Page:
Peace of Christ,
Father Vogel

First Sunday of Lent Bulletin Article (March 9, 2014)

This weekend we hear about Jesus being tempted in the desert. First Satan tempts with the simple pleasure of quenching His hunger. Next Satan tempts Him with His relationship to God the Father. Third Satan tempts Him with His relationship to humanity, to have power over everyone.

We too are constantly being tempted. The temptation is not a sin. So when a thought enters your mind, that is the temptation. When we start dwelling on that thought, when we have given in to the thought, when our will has assented to the temptation, then we have sinned.

Notice how Jesus combats Satan. Jesus uses Scripture. I know we are Catholic, but this is all the more reason to take time to memorize Scripture. In some ways we know more than we realize. We know Scripture, the Bible, but we don’t know the book, chapter, and verse. So take time this Lent to memorize Scripture. Then you always have it with you. You will always be able to hear the Word of God speaking to you no matter where you are.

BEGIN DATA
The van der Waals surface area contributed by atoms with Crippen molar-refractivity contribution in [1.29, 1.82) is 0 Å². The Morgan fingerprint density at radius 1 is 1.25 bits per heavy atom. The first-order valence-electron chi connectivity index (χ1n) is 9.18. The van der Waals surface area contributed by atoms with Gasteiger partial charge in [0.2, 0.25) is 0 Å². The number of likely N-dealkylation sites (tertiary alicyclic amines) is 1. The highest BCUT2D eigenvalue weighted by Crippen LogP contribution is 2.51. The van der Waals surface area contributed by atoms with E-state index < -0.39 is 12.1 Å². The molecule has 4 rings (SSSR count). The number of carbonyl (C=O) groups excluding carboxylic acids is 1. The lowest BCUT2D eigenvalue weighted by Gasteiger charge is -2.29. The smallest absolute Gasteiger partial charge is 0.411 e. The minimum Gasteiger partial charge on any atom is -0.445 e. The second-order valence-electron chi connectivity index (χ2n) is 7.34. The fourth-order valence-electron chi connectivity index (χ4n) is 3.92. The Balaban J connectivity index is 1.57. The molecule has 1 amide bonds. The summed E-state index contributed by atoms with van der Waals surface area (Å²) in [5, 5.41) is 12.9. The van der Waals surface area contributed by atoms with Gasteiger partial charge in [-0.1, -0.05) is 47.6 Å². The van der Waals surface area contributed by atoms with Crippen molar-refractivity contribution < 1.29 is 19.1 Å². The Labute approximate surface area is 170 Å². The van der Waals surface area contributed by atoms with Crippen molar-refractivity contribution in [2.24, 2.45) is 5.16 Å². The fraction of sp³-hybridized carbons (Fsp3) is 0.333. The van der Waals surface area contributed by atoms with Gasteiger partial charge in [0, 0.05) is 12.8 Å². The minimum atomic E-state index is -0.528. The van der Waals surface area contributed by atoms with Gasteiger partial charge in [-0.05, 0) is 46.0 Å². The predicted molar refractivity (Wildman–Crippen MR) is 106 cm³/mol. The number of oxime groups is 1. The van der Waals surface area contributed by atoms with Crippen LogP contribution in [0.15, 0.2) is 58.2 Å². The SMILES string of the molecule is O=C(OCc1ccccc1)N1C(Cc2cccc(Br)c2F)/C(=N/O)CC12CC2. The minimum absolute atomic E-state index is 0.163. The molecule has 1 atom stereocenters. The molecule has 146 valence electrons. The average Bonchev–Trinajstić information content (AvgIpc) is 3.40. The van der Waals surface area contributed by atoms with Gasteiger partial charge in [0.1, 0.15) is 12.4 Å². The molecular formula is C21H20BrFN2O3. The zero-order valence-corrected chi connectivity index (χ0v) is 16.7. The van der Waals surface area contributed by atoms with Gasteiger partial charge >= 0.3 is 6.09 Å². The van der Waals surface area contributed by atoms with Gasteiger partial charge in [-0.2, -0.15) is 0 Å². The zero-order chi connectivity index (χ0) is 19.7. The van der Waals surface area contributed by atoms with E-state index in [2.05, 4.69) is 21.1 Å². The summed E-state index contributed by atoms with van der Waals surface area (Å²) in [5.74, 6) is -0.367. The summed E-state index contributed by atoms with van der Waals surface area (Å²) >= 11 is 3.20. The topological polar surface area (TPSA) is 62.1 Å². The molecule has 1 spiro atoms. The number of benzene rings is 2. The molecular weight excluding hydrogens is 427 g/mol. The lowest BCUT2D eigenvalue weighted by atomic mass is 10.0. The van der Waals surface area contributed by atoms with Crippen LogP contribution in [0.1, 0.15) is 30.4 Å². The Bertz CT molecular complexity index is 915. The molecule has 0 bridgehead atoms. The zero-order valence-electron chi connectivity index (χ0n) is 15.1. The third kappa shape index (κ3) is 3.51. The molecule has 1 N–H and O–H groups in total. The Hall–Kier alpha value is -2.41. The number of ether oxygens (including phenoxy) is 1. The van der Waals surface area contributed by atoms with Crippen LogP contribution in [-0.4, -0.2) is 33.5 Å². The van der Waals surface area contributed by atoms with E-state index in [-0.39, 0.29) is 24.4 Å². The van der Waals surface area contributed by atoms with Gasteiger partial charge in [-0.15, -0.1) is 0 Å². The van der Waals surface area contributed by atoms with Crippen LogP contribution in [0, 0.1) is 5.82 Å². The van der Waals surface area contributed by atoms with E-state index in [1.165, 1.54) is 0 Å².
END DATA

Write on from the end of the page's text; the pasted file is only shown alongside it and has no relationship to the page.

Have a blessed and fruitful Lent,
Father Vogel

Eight Sunday of Ordinary Time Bulletin Article (March 2, 2014)

Dear People of God,
Are you sick of doing the ordinary? No fear. Lent is here to cure you. After Tuesday, we won’t have another day of Ordinary Time until Monday, June 16th. We’ll skip from the Eighth week in Ordinary Time to the Eleventh Sunday of Ordinary Time. So now we get to concentrate on the seasons of Lent and Easter.